The Founding Fathers Create a New Nation
The American Revolution has been on the minds of Rehoboth’s history discussion group this year. In February, they tackled the next big topic in American history, the Constitutional Convention in Philadelphia. To help bring the past to life, the group tried something new, re-enacting moments from the convention in May 1787, complete with 18th century costumes, including wigs, loaned by Rehoboth’s Carpenter Museum.
Hank Coleman, who leads this group, explained how difficult it was for the delegates from the 13 former colonies to get together and agree on the monumental business of trying to establish an entirely new nation. Not only were they at odds on many key points, they had their own currencies, and nine of them had their own separate navies!
A few costumed members of the group each read the words of some of our founding fathers (and mothers, in the case of Abigail Adams). Hank took the part of Nathaniel Gorham of Massachusetts, who served as Chairman of the Committee of the Whole, which set rules of procedure.
Others taking part in the presentation on Feb. 18 were: Tom Charnecki as George Washington, Robert (Otter) Brown as Thomas Jefferson; Herb Adams as his own ancestor John Adams; Thurston Tarter as James Madison; Laura Samsel as Dolley Madison; Joyce Coleman as Abigail Adams; David Stewart as Charles Pinckney; Ron Whittemore as Benjamin Franklin; and Steve Krawiec as Alexander Hamilton, the only one of our founding fathers to have a wildly popular musical written about him some 200 years after his death.
In a video about this crucial period for the U.S., historian Gordon Wood, now professor emeritus at Brown, said that bringing 13 independent states together was no easy task. “It was the last and greatest battle of the Revolution, to be fought with words, not guns. Never before had people deliberated about forming a whole new country.” It was even more difficult because “the US was bankrupt, there were huge war debts and an economic depression.”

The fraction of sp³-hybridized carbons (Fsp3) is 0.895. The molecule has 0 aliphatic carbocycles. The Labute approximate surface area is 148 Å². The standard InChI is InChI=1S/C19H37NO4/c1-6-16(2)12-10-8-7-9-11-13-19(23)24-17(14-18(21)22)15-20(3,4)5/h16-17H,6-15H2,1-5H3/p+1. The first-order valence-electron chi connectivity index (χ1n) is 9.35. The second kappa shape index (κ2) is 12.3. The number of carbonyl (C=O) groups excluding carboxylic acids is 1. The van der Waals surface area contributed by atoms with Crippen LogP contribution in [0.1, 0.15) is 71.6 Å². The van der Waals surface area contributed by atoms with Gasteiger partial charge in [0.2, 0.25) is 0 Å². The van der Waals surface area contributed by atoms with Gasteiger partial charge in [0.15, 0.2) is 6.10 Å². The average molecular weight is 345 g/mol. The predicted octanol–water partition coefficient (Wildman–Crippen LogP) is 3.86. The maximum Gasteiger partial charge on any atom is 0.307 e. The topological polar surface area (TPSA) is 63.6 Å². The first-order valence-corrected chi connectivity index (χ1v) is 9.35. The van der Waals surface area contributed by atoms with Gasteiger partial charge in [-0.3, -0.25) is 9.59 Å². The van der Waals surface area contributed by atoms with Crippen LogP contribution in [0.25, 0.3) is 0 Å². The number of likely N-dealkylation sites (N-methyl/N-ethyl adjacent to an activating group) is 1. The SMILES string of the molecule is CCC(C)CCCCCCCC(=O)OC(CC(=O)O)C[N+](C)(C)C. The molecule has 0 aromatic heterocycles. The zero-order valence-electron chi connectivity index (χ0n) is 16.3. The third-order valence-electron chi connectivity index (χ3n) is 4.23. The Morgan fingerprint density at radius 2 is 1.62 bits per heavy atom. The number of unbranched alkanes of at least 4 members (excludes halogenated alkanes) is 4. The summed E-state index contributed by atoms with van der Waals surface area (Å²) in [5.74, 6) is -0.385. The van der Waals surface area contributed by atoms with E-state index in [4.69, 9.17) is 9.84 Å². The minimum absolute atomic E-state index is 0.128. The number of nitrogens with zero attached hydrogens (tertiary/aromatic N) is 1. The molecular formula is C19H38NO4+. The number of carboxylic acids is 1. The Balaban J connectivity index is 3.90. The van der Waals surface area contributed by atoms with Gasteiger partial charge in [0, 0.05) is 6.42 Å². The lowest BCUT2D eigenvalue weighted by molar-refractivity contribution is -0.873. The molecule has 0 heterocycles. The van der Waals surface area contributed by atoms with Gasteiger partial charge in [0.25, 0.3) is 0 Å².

At that time most Americans had never been further than 30 miles from their home. Shays’ Rebellion in 1786 in central Massachusetts was prompted by citizens’ outrage at high taxes. Shays became a folk hero to some, but creditors feared mob rule. Washington warned, “What a triumph for our enemies if we show that we are incapable of governing ourselves.”
Hamilton, as an outsider originally from the Caribbean, did not have a special attachment to any of what he called “13 petty republics”. At the convention in Philadelphia, Hamilton spoke for six hours on his 11-point plan for a federal government. Speaking about a monarchy, Ben Franklin said that “two passions govern affairs of men – ambition and avarice. Few kings would not follow example of the pharaoh, if they could.”
And let’s not forget Abigail Adams, who wrote to her husband John: “In the new code of laws which I suppose it will be necessary for you to make, I desire you would remember the ladies and be more generous and favorable to them than your ancestors. Do not put such unlimited power into the hands of the husbands. Remember, all men would be tyrants if they could.”
The re-enactment continued on Feb. 25, with an educational video that made it clear just how difficult it was for the delegates to the convention to reach an agreement acceptable to everyone. Should they do away completely with the existing Articles of Confederation and come up with an entirely new form of government? The main focus of the debate was about the rights of the individual states vs. proportional representation of all the states in one unified national government.
To make matters worse, the delegates were meeting in the stifling heat of a Philadelphia summer, keeping the windows closed so that they could keep their discussion secret until they had reached a decision. With all the problems facing the fledgling new nation, they knew that the eyes of the world were on them and what future they chose for the United States.
This informal study group is open to all interested people. It meets at 11 a.m. at Goff Hall on Tuesday mornings. No homework is required, but additional reading is suggested for those who want to know more. Next topics coming up are the presidencies of George Washington and Thomas Jefferson, followed by the War of 1812. To find out more you can contact Hank Coleman (email@example.com).